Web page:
I’d like to say that the answer is clearly yes, but that’s rarely the case with construction contracts.  Ultimately, it will come down to the facts of your situation and whether the construction contract specifically allows you to pull off the job.

Not Getting Paid

Not getting paid is probably the most popular reason contractors terminate a construction contract.  The difficulty arises when we look closely at the circumstances leading up to the owner’s decision not to pay.  Often times, the owner will claim that the pay applications were not properly completed.  The owner may also claim that lien waivers must be submitted by you and your material suppliers before payment will be made.  Knowing whether you have complied with all provisions of the construction contract is crucial when making the decision to terminate the construction contract.

The Construction Contract

Another item to consider, before the job starts, is whether the construction contract contains a right to terminate for failure to pay.  Have you considered adding this to the contract to clarify your rights to walk away from a project if you haven’t been paid? Does that same provision provide for remobilization costs if you do return to the project?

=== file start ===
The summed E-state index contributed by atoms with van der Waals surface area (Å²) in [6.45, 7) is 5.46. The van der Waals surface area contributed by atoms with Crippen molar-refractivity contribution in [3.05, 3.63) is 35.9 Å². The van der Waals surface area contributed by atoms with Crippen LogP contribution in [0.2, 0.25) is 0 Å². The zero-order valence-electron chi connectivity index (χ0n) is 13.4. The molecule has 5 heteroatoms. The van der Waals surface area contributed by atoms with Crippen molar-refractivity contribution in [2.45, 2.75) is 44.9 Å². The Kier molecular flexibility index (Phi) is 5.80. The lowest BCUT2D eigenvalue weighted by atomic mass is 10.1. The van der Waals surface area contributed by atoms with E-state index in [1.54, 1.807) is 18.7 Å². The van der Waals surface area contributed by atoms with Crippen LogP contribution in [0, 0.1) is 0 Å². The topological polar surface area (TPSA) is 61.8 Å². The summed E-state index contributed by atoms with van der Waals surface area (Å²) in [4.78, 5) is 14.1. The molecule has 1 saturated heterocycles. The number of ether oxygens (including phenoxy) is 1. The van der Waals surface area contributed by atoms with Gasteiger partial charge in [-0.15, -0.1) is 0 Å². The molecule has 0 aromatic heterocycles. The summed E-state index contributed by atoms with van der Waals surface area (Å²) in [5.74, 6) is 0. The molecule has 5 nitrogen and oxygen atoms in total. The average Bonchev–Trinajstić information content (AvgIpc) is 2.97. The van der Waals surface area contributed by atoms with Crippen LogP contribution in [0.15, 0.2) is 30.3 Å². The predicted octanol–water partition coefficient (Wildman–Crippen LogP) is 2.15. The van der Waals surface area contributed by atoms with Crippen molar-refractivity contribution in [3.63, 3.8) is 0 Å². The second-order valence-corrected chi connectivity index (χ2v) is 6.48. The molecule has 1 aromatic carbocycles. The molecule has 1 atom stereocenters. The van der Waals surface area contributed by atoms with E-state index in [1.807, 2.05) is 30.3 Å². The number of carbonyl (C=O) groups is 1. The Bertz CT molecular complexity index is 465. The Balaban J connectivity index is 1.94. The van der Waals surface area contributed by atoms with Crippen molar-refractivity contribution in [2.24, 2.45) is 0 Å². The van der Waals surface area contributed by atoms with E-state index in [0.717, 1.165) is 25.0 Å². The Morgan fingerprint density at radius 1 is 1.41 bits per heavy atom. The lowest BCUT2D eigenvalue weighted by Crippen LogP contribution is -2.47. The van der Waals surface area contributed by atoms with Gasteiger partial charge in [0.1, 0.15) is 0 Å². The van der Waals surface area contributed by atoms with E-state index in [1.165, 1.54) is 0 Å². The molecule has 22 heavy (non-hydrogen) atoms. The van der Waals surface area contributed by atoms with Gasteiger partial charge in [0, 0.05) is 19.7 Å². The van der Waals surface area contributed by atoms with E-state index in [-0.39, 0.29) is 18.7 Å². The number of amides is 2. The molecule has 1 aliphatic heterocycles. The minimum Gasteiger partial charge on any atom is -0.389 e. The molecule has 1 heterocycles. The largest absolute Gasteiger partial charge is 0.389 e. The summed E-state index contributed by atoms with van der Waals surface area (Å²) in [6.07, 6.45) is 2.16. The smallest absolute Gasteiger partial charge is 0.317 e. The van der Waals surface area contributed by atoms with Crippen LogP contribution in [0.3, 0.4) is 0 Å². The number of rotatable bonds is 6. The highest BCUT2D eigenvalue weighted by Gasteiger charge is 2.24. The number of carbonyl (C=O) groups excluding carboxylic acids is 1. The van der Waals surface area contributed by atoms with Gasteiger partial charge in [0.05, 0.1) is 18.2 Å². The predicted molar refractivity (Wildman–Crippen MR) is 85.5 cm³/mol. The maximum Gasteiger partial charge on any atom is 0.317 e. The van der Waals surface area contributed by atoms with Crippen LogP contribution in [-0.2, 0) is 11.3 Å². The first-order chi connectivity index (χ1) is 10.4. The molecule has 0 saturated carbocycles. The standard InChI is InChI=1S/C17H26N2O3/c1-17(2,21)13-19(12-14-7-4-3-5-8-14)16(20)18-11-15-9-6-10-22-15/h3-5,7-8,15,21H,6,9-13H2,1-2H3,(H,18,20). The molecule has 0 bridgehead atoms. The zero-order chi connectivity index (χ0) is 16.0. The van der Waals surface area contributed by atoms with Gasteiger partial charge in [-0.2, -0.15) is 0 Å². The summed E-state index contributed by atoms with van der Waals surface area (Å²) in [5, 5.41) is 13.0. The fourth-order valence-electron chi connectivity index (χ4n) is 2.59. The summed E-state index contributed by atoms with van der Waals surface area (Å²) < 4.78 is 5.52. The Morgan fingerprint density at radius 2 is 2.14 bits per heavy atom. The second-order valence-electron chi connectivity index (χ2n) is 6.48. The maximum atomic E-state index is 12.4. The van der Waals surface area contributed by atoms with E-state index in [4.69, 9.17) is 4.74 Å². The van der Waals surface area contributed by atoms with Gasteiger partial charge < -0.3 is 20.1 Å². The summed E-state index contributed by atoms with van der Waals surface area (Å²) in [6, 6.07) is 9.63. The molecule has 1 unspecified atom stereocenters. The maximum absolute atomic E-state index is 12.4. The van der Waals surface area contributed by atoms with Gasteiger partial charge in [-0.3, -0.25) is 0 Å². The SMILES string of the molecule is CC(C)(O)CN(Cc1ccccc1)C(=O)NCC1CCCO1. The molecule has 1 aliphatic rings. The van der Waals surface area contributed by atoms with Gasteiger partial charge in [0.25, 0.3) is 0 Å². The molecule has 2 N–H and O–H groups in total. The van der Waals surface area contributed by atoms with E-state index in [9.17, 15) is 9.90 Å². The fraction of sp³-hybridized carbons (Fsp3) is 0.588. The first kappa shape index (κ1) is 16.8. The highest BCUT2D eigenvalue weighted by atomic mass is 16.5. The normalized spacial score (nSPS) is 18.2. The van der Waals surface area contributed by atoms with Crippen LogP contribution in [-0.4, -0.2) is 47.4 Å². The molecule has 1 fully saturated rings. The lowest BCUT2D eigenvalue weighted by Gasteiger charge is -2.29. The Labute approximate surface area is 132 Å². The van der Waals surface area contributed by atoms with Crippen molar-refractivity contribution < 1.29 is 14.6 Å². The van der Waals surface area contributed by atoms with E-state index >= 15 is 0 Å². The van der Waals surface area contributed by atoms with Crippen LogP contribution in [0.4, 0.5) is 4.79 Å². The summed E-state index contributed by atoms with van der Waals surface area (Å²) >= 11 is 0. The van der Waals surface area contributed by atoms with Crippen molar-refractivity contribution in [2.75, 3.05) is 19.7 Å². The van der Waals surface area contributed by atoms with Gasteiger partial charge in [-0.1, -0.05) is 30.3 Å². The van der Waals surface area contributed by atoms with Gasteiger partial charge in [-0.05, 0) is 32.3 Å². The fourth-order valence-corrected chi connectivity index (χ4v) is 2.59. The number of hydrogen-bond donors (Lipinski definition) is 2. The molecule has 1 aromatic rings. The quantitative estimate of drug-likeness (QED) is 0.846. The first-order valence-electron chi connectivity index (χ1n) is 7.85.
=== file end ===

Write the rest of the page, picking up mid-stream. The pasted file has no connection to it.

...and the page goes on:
The AIA A201-2017 specifically allows a contractor to stop work, but only if the architect fails to certify a payment or if the owner fails to make payment, and the contractor provides an additional 7-day notice to the owner and architect.  Importantly, that same provision allows for shutdown and startup costs, and an extension of the contract time should the contractor return to work.

If you are not using the AIA contracts, consider adding your own provision that allows you to terminate the agreement if you are not paid within a certain number of days of submitting your pay application.  This will certainly clarify your rights to terminate and potentially avoid litigation.  Here is a simple clause:

Contractor may terminate this Contract if Owner fails to make timely payment. Contractor must provide Owner with 10-day notice of its intent to terminate and the reason for termination.  Upon termination, Contractor shall be entitled to all costs incurred in the performance of the work and lost profit on unperformed work.

Take Away: Clarifying your right to terminate a contract will improve your chances of successfully walking away from a project.

If you you need help reviewing your termination clauses, we recommend you contact an experienced construction attorney.